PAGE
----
SOS offers safe zone for survivors
FORT CARSON, Colo. -- Sgt. 1st Class Mike Ehrhart, casualty assistance officer, explains the significance of the ribbons to James and Jae McCullough during a ceremony at Survivor Outreach Services, Feb. 26. Their son, Sgt. Ryan McCullough, died Jan. 24. During the ceremony, the McCulloughs were presented with a flag, flag case and Department of Defense-issued Gold Star Next of Kin pins.

Through the wars in Iraq and Afghanistan, the Army learned lessons in dealing with the aftermath of war and the care of fallen Soldiers' Families, lessons that led to the creation of Survivor Outreach Services in 2009.

"Even just dating back seven years ago when my husband passed away, there was no SOS," said Nanette Byrne-Haupt, SOS support coordinator. "I can look then and look now … there's an SOS program at every installation. It's a place where people have answers, where (survivors) can get help."

With the program, the care provided to Soldiers' Families continues beyond the initial bereavement period.

"Now, it's long-term care … you have the casualty assistance officer who walks the Family through (the process), and (the Army) has extended that with the SOS," Paul McShan, Tragedy Assistance Program for Survivors representative.

After a Family loses a Soldier, a CAO is assigned for up to six months. During that time, the CAO brings the survivors to SOS for a briefing on the services available, such as financial and personal counseling, support groups and Family activities.

One of the first topics covered is finance.

"In the very beginning, when there's benefits and finances, that's a huge service that's utilized right away," Byrne-Haupt said. "You've got to know about it, whether you want to or not."
A lot of survivors don't want to talk about money.

"I've heard it a thousand times -- 'I'm not interested in the money. I just want him back,'" said Gigi Wilson, SOS financial counselor.

It's critical for survivors to be aware of the potential financial pitfalls, though.

"(Disreputable) financial advisers out there know or find out about their situation … and sometimes they hit (survivors) at their weakest point," Wilson said.

There's also the potential for theft of the fallen Soldier's identity.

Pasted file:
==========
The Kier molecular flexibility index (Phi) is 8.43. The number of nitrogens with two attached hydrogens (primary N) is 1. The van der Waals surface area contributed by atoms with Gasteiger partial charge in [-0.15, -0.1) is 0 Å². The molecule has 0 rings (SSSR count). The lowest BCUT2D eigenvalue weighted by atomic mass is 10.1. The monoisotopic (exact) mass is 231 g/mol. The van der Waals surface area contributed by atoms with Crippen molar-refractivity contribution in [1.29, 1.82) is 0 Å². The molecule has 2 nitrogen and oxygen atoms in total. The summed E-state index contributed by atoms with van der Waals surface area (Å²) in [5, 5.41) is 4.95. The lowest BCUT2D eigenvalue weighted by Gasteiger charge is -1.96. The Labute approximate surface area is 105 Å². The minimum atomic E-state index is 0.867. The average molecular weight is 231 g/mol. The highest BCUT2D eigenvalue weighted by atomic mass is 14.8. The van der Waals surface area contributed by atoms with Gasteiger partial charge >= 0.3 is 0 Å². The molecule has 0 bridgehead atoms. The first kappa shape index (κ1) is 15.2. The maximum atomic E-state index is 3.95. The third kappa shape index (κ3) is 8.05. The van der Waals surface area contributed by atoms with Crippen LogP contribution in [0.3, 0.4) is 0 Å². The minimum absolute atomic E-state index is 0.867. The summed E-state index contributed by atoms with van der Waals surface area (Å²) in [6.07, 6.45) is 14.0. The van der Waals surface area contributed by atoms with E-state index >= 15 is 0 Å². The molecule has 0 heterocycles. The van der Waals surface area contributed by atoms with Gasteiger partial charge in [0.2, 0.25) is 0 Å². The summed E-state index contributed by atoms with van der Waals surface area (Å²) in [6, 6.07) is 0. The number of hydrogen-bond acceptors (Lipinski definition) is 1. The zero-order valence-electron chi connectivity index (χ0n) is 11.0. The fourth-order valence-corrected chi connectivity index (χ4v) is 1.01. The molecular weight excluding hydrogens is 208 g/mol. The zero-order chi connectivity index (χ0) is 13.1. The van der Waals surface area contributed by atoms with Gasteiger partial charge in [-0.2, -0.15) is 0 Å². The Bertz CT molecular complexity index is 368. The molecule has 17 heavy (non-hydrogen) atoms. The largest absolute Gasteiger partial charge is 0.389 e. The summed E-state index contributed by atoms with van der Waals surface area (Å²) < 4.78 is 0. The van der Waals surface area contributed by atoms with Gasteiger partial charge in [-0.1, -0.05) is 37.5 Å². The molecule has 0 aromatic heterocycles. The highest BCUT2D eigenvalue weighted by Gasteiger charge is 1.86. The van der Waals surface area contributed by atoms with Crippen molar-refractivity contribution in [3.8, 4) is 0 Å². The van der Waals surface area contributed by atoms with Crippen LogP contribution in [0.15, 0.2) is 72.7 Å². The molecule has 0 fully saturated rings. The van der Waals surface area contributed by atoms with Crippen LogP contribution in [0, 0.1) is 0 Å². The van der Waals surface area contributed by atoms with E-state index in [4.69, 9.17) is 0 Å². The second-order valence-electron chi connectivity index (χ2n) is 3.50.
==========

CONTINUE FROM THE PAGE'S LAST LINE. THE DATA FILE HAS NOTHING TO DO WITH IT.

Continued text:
"(I tell them), 'We need to make sure we guard your loved one's legacy and their identity. I know we should not be talking about this, but there's an urgency because this is what's going to happen if we don't,'" she said.

In addition, SOS serves as a liaison between the survivor and other agencies, both on and off post.

"It's hard for survivors to navigate … so (we serve) as a liaison for the survivors and helping them track whatever it is that they need at the time," Byrne-Haupt said.

One of the major benefits of SOS is the opportunity to be with other survivors.

"A lot of (them), especially civilians that don't have a lot of knowledge of the military, it's the point for them to come together and get to know other survivors, as well, because a lot of people don't know how to deal with death," said Angela Gunn, SOS program manager. "People who were your friends before, they don't know how to deal with it. But here they can come and talk to other people who are in a similar situation."

McShan, in addition to being a TAPS representative, is also a Gold Star father.

"(SOS) is a safety zone," he said. "If you come in here and have a meltdown, nobody's going to pay any attention to it. We've already been there, done that. It's normal. That's the biggest benefit, being surrounded by people (who) understand where you're coming from and can support you."
SOS serves, not only the Families of active-duty fallen Soldiers, but also servicemembers from other branches of the military, retirees, civilian employees and Soldiers who lose Family members.

"(That's) new for us because we're set up just to help Army Families, survivors of fallen Soldiers … but we don't turn them down," Gunn said. "It would be awful to come in here, and you put yourself in that situation. You need help and somebody tells you, 'I can't help you because we don't have the space. We're only supposed to help these types of people.'"

The staff at SOS strives to make it a second home for survivors.
"(We) validate their feelings. What you're feeling right now, it's OK. You're not the first one to feel this way," Wilson said. "When they leave this space, they're not sad … this is a place that actually understands what (they're) going through. It's not like any other place."

Survivors can stay with SOS for as long as they want.

"It's good (when) they're at the point where they don't need us anymore," Gunn said. "But (they) can always come back."

Page last updated Thu February 27th, 2014 at 00:00